Saturday, December 29, 2018

Part 2: Social Justice Sects

Part 1 laid out what I infer to be the most common trajectories of new religious movements. A small sample of tests cases were then compared to the categorization. Some gaps were found. Next a multi-factored behavioural rating scale was used to assess where things “start to be religious”.  A broad-brushed look at radical activist Social Justice categorized it as quasi-religious.

In this post, I’ll try to analyze radical activist Social Justice in terms of behaviourally differentiable sects. After doing this, I then compare social justice sects to new religious movement trajectories. Who knows what will come out?

People looking for some more background on cognitive approaches to religion can look at:

Posts in this series

Part Two: Social Justice Sects

  • These are largely academics who are concerned about getting the theory of justice and critical theory studies correct.  From a behavioural analysis, affiliation probably centres on academic curiosity (mixed with strong general desires to help marginalized peoples).  Affiliation does not seem to be about establishing a systemic quasi-theology. Affiliation is certainly concerned about shoring up a systemic theory of oppression and marginalization. But, many theorists seem to lack the sacred value hysteria and moral big brother focus that characterize other comparable social justice sects.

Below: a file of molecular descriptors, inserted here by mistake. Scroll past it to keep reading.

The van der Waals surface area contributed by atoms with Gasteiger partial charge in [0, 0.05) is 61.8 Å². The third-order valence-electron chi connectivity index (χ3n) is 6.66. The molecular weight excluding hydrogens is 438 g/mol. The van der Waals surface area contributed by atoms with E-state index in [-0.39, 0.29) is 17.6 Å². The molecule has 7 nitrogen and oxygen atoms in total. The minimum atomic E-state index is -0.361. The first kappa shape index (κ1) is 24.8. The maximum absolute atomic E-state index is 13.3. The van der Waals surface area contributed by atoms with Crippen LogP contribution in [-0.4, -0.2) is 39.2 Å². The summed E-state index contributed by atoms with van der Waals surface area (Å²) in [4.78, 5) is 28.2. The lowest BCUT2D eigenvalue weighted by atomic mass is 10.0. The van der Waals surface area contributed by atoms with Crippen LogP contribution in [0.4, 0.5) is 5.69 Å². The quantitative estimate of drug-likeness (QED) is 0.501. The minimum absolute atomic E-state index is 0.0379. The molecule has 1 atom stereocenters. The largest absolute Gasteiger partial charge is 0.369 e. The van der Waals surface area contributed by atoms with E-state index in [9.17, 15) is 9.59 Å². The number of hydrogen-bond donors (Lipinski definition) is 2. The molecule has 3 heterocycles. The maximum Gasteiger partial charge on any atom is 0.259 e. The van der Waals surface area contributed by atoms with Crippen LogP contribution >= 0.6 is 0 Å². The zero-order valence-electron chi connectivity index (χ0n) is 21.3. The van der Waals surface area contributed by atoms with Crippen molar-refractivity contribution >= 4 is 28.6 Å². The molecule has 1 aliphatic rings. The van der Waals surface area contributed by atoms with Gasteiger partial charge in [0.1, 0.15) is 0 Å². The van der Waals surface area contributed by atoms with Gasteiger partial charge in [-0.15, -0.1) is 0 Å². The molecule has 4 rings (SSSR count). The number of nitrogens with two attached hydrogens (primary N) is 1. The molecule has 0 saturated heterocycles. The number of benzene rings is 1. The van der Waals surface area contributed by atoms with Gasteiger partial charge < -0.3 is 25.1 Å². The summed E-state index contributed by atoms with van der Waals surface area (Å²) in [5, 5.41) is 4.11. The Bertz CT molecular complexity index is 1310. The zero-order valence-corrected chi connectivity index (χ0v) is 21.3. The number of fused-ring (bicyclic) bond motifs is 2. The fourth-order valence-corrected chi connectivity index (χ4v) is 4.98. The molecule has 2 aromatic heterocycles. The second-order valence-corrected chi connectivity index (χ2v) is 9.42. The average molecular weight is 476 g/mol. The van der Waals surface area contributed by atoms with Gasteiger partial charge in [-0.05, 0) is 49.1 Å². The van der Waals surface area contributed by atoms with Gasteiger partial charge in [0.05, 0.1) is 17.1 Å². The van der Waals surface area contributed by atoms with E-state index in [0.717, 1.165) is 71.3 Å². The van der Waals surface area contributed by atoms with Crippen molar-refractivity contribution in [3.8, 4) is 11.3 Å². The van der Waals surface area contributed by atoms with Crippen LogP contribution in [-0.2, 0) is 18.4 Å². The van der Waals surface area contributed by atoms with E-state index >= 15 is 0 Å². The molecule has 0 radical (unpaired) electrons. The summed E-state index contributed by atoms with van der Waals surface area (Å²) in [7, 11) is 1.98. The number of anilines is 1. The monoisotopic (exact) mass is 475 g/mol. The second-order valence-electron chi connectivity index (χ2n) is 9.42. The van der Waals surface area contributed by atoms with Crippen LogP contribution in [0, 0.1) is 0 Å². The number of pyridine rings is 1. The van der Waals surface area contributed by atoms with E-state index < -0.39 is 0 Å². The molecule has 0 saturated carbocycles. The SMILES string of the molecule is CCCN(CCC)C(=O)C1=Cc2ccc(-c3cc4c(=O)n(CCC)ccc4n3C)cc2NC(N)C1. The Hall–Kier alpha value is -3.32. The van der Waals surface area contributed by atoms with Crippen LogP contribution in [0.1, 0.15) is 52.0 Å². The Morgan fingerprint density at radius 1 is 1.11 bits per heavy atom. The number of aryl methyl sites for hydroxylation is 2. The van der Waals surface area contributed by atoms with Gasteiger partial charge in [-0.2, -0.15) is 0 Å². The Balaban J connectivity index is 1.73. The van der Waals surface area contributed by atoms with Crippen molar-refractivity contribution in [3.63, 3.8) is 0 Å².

• Sample character: 
    • your average, moderate, Critical Theory professor

  • This would include “Jack booted” antifa-like extremists and the more sanguine protest ritualists. The goals of both groups could be considered mostly political.  Religious behaviour is mostly expressed during protest events. 
    • Sample character:
    • your average antifa protest addict
    • the suburban soccer mom going to the their annual women’s march or anti-Trump event

Online Mobsters
  • This group suffers from the same sect spanning issues that the religious “cult” group did. While cults were characterized by the severity of in-group out-group gradients, online mobsters are characterized by the medium of expression and the net effect of individual intent.  Basically the group is characterized by virtue signalling dynamics and an intent to not let social justice sins and sinners stand unchallenged. Anifa is a violent, nihilistic, expression of this dynamic in extreme. 
    • Sample character:
    • your average twitter NPC (non-playable character)

  • No platformers and hate speechers.  These are strong adherent of hate speech restrictions. They tend to authoritarianism. Justification mainly involves the need for pure environments and safe spaces. Safe space work may be on behalf of another group. They differ from online mobsters due to the broader scope of action they’re willing to undertake and a more clearly defined zone of focus.
    • Sample character:
    • Alyssa Milano and Apple’s Tim Cook

(Cult of personality) Activists Organizers
  • This group is characterized by a focus on political operations. This may include people who work for established political parties, NGO-like political organizational groups, and some College and University activist professors and diversity officers.  For this group, activism is not an individual enterprise, it is a pyramid-scheme group effort.
    • Sample character: 
    • Protest organizing Evergreen/Mizou Critical Theory professors & diversity officers

  • These are the people playing deep state technocratic games. They’re the cabal who know how to push human rights legislation through using the decade plus strategies which are required to move chessboard pieces to ensure checkmate. They know the vision they want manifest and they’re not put off by the processes required to get there.
    • Sample character:
    • former Ontario premiere Wynn

Equity at any Cost’ers